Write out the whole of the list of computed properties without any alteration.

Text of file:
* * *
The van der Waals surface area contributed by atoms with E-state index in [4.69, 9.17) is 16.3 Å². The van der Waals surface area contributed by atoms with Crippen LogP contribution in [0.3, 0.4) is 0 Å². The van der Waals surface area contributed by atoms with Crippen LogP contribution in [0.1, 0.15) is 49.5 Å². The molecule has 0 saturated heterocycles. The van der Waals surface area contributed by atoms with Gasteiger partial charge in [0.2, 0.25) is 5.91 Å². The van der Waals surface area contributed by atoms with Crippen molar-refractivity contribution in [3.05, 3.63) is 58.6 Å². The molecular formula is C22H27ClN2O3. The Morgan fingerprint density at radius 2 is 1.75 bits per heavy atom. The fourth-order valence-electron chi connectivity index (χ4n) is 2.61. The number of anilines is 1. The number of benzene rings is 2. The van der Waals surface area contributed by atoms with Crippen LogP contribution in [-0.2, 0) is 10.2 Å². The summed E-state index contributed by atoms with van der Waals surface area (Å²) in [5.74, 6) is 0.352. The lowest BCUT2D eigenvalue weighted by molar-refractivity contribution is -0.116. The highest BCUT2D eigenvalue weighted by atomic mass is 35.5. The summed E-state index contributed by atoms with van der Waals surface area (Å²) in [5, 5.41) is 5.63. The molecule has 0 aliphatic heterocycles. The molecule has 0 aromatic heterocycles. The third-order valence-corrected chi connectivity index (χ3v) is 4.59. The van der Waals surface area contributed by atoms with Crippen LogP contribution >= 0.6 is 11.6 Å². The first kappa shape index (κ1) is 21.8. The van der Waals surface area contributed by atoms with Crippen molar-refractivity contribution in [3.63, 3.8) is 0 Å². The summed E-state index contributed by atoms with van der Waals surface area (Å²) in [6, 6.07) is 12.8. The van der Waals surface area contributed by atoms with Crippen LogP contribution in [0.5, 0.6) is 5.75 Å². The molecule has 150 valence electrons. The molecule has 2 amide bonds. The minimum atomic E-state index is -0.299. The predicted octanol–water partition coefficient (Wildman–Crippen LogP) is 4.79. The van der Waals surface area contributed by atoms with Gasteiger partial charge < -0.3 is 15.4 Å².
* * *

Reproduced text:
The van der Waals surface area contributed by atoms with E-state index in [4.69, 9.17) is 16.3 Å². The van der Waals surface area contributed by atoms with Crippen LogP contribution in [0.3, 0.4) is 0 Å². The van der Waals surface area contributed by atoms with Crippen LogP contribution in [0.1, 0.15) is 49.5 Å². The molecule has 0 saturated heterocycles. The van der Waals surface area contributed by atoms with Gasteiger partial charge in [0.2, 0.25) is 5.91 Å². The van der Waals surface area contributed by atoms with Crippen molar-refractivity contribution in [3.05, 3.63) is 58.6 Å². The molecular formula is C22H27ClN2O3. The Morgan fingerprint density at radius 2 is 1.75 bits per heavy atom. The fourth-order valence-electron chi connectivity index (χ4n) is 2.61. The number of anilines is 1. The number of benzene rings is 2. The van der Waals surface area contributed by atoms with Crippen LogP contribution in [-0.2, 0) is 10.2 Å². The summed E-state index contributed by atoms with van der Waals surface area (Å²) in [5.74, 6) is 0.352. The lowest BCUT2D eigenvalue weighted by molar-refractivity contribution is -0.116. The highest BCUT2D eigenvalue weighted by atomic mass is 35.5. The summed E-state index contributed by atoms with van der Waals surface area (Å²) in [5, 5.41) is 5.63. The molecule has 0 aliphatic heterocycles. The molecule has 0 aromatic heterocycles. The third-order valence-corrected chi connectivity index (χ3v) is 4.59. The van der Waals surface area contributed by atoms with Crippen LogP contribution >= 0.6 is 11.6 Å². The first kappa shape index (κ1) is 21.8. The van der Waals surface area contributed by atoms with Crippen molar-refractivity contribution in [3.63, 3.8) is 0 Å². The summed E-state index contributed by atoms with van der Waals surface area (Å²) in [6, 6.07) is 12.8. The van der Waals surface area contributed by atoms with Crippen LogP contribution in [0.5, 0.6) is 5.75 Å². The molecule has 150 valence electrons. The molecule has 2 amide bonds. The minimum atomic E-state index is -0.299. The predicted octanol–water partition coefficient (Wildman–Crippen LogP) is 4.79. The van der Waals surface area contributed by atoms with Gasteiger partial charge < -0.3 is 15.4 Å².